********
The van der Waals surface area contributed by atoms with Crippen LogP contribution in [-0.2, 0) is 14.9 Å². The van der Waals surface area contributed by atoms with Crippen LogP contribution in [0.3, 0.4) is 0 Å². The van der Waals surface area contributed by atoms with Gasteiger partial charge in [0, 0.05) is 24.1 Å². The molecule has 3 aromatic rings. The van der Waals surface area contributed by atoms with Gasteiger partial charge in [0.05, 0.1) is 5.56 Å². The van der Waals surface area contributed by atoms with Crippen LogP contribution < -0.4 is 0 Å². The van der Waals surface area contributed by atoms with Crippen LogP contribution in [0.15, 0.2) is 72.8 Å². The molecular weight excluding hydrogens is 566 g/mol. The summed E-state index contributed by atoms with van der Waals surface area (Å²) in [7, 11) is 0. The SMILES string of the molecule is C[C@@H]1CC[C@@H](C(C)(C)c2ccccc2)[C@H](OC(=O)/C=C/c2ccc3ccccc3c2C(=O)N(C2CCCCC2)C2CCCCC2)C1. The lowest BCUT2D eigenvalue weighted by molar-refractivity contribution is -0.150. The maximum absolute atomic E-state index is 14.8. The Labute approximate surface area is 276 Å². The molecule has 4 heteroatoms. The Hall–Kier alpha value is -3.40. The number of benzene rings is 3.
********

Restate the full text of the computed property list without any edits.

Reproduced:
The van der Waals surface area contributed by atoms with Crippen LogP contribution in [-0.2, 0) is 14.9 Å². The van der Waals surface area contributed by atoms with Crippen LogP contribution in [0.3, 0.4) is 0 Å². The van der Waals surface area contributed by atoms with Gasteiger partial charge in [0, 0.05) is 24.1 Å². The molecule has 3 aromatic rings. The van der Waals surface area contributed by atoms with Gasteiger partial charge in [0.05, 0.1) is 5.56 Å². The van der Waals surface area contributed by atoms with Crippen LogP contribution < -0.4 is 0 Å². The van der Waals surface area contributed by atoms with Crippen LogP contribution in [0.15, 0.2) is 72.8 Å². The molecular weight excluding hydrogens is 566 g/mol. The summed E-state index contributed by atoms with van der Waals surface area (Å²) in [7, 11) is 0. The SMILES string of the molecule is C[C@@H]1CC[C@@H](C(C)(C)c2ccccc2)[C@H](OC(=O)/C=C/c2ccc3ccccc3c2C(=O)N(C2CCCCC2)C2CCCCC2)C1. The lowest BCUT2D eigenvalue weighted by molar-refractivity contribution is -0.150. The maximum absolute atomic E-state index is 14.8. The Labute approximate surface area is 276 Å². The molecule has 4 heteroatoms. The Hall–Kier alpha value is -3.40. The number of benzene rings is 3.